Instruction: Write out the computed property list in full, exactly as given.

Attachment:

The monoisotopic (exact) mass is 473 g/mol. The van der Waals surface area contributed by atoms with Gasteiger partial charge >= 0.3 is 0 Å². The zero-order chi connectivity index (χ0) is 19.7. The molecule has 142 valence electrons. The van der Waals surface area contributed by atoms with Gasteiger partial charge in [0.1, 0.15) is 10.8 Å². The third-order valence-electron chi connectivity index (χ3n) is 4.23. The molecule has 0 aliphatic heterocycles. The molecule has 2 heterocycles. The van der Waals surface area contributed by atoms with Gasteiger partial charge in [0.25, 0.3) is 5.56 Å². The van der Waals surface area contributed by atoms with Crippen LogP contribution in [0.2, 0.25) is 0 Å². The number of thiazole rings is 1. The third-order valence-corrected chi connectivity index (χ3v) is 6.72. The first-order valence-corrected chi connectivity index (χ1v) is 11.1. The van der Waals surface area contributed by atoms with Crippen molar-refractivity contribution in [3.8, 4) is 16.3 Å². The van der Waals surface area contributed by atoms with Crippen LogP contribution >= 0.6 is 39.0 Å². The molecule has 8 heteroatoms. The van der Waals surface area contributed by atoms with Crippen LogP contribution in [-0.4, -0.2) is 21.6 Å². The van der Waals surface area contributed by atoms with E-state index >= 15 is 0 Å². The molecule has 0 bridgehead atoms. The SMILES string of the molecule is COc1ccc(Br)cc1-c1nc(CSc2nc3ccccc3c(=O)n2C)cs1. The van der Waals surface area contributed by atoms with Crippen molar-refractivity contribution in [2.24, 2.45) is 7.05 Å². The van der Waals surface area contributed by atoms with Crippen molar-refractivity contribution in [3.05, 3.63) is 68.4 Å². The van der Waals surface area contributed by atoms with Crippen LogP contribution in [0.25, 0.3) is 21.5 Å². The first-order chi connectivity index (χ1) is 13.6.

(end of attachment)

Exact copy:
The monoisotopic (exact) mass is 473 g/mol. The van der Waals surface area contributed by atoms with Gasteiger partial charge >= 0.3 is 0 Å². The zero-order chi connectivity index (χ0) is 19.7. The molecule has 142 valence electrons. The van der Waals surface area contributed by atoms with Gasteiger partial charge in [0.1, 0.15) is 10.8 Å². The third-order valence-electron chi connectivity index (χ3n) is 4.23. The molecule has 0 aliphatic heterocycles. The molecule has 2 heterocycles. The van der Waals surface area contributed by atoms with Gasteiger partial charge in [0.25, 0.3) is 5.56 Å². The van der Waals surface area contributed by atoms with Crippen LogP contribution in [0.2, 0.25) is 0 Å². The number of thiazole rings is 1. The third-order valence-corrected chi connectivity index (χ3v) is 6.72. The first-order valence-corrected chi connectivity index (χ1v) is 11.1. The van der Waals surface area contributed by atoms with Crippen molar-refractivity contribution in [3.8, 4) is 16.3 Å². The van der Waals surface area contributed by atoms with Crippen LogP contribution >= 0.6 is 39.0 Å². The molecule has 8 heteroatoms. The van der Waals surface area contributed by atoms with Crippen LogP contribution in [-0.4, -0.2) is 21.6 Å². The van der Waals surface area contributed by atoms with E-state index >= 15 is 0 Å². The molecule has 0 bridgehead atoms. The SMILES string of the molecule is COc1ccc(Br)cc1-c1nc(CSc2nc3ccccc3c(=O)n2C)cs1. The van der Waals surface area contributed by atoms with Crippen molar-refractivity contribution in [2.24, 2.45) is 7.05 Å². The van der Waals surface area contributed by atoms with Crippen molar-refractivity contribution in [3.05, 3.63) is 68.4 Å². The van der Waals surface area contributed by atoms with Crippen LogP contribution in [0.25, 0.3) is 21.5 Å². The first-order chi connectivity index (χ1) is 13.6.